I write this to the gurgling sounds of a river rushing by my window. The cats are napping, the dog is dreaming. Rick is out on the beach collecting driftwood. It cuts quite a serene scene, except we don’t normally have a river rushing by our window, and Rick is out collecting wood for a raft. Or an ark. We’re officially stranded on Isla San Pancho
While it hasn’t rained quite 40 days and 40 nights, it certainly feels like it. Yes, this is the rainy season, but even locals have never seen it this bad. In five days, over 20 inches of the wet stuff has fallen on us — 8 of those in just one day. The only bridge in and out of town was shoved aside by the real river a few days ago (the same riverbed that was dry as dust when we first got here). The military showed up for about an hour that first day, guns at the ready in case of looting or widespread panic. They left when all they saw were people helping one another, trying to make the best of a bad situation.
The ever-resourceful Mexicans quickly erected a footbridge so that supplies could be delivered, and those who desperately needed out could at least walk across. That lasted a day. Some time in the night, while the relentless rain lashed our town, the replacement bridge sailed away in the current. Not to be deterred, workers strung a zip-line across the swollen river. At first, people were flying across like they were on an adventure holiday; now the townsfolk have hooked a boat up to it and are ferrying people across that way. We’ve even made it on to You Tube; just Google San Pancho floods, or something to that effect, and up we come. Failing that, check out local weather guru Curt Hahn’s page, www.sanpanchoweather.com, which has a link.
There’s a dirt road out that winds up through the jungle behind us, but that’s navigable by four-wheel drive at the best of times. Now it’s a waterfall. Yesterday we stood on the beach and watched anxious tourists, their luggage held above their heads, wading into the pounding surf (there’s no dock here) to hop aboard a water taxi, which is basically a panga, a small fishing boat. They’d have to be going all the way to Puerto Vallarta (an hour away by car), or Bucerias at the least, otherwise they’re going nowhere fast: Hwy 200 in both directions is an obstacle course of mud slides. People in Sayulita, the next village south of us, report their own bridge gave way, and muddy waters run through the streets and seep into homes and businesses. The region’s politicos rumble up and down the coast in helicopters, surveying the damage, deciding who gets aid first. Meanwhile, supply trucks and buses sit benched on the side of the highway, with nowhere to go.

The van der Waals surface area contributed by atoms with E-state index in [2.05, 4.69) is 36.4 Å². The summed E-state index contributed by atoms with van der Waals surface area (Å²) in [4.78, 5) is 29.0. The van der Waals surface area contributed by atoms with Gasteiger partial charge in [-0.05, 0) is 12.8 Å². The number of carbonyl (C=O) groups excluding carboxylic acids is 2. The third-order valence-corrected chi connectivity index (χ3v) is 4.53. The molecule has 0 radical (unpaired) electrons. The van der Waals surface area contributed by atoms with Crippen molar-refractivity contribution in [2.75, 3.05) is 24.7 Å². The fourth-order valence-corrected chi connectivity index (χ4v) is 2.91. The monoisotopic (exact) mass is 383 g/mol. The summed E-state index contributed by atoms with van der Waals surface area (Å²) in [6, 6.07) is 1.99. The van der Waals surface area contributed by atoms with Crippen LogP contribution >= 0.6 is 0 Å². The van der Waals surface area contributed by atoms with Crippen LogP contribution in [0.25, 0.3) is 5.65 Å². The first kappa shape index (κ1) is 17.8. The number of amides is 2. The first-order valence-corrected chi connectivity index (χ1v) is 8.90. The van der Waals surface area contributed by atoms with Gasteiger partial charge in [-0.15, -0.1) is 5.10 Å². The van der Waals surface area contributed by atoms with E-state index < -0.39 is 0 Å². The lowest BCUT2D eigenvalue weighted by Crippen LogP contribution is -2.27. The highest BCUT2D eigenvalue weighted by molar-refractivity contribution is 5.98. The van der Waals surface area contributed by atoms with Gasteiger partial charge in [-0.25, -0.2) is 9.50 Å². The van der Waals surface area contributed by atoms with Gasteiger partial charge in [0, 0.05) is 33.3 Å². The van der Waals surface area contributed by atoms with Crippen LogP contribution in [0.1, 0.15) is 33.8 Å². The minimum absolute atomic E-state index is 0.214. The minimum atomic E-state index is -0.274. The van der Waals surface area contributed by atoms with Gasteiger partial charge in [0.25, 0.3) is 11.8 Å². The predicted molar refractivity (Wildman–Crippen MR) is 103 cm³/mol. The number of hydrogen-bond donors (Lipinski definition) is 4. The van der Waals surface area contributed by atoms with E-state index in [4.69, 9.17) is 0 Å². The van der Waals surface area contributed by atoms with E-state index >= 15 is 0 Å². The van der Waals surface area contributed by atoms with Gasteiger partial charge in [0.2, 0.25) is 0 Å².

Power winks out for up to 12 hours at a time, leaving us with no lights, no phone, no internet, no water, no A/C. We don’t dare feel sorry for ourselves when people living on the river’s edge have had their homes swept away. Others are knee-deep in mud. Dozens of families have sought refuge in Entre Amigos, the community centre. So far, knock wood, no lives have been lost, as happened in Puerto Vallarta, when a bridge collapsed and a taxi driver was washed out to sea, his body found 23 kilometres away, near Marieta Island.
At night, when lightning strobes illuminate the frothing ocean and the thunder sounds like giants bowling in the clouds, Oprah is the first one in bed, shivering under the covers. The real baby, Bebe, thinks it’s all for his benefit and tries to roust the other felines into play. But Monty just sits on the verandah railing, peering out into the storm with a look that says, “I may be a wild cat, but I don’t have the cojones to venture out into that.” And The Duke, poor, funny, deaf Duke, lies splayed out on his back on the couch, mouth open in a snore, oblivious to it all. But sometimes he’ll sense Oprah’s fear, and will cuddle up next to her (or on top of her), to quiet her jitters. Even Bebe will join in, and the two of them will wedge up against her, as if to say, “We got your back.”
As for us, we lie in bed at night, trying not to flinch at the thunder that shakes the building in an effort to convey calm to Oprah. In the darkness, we wonder about the people left homeless; we wonder about progress on a new bridge, we wonder if we’ll have electricity, we wonder what we’ll awaken to tomorrow. Most of all, we wonder who’ll stop the rain.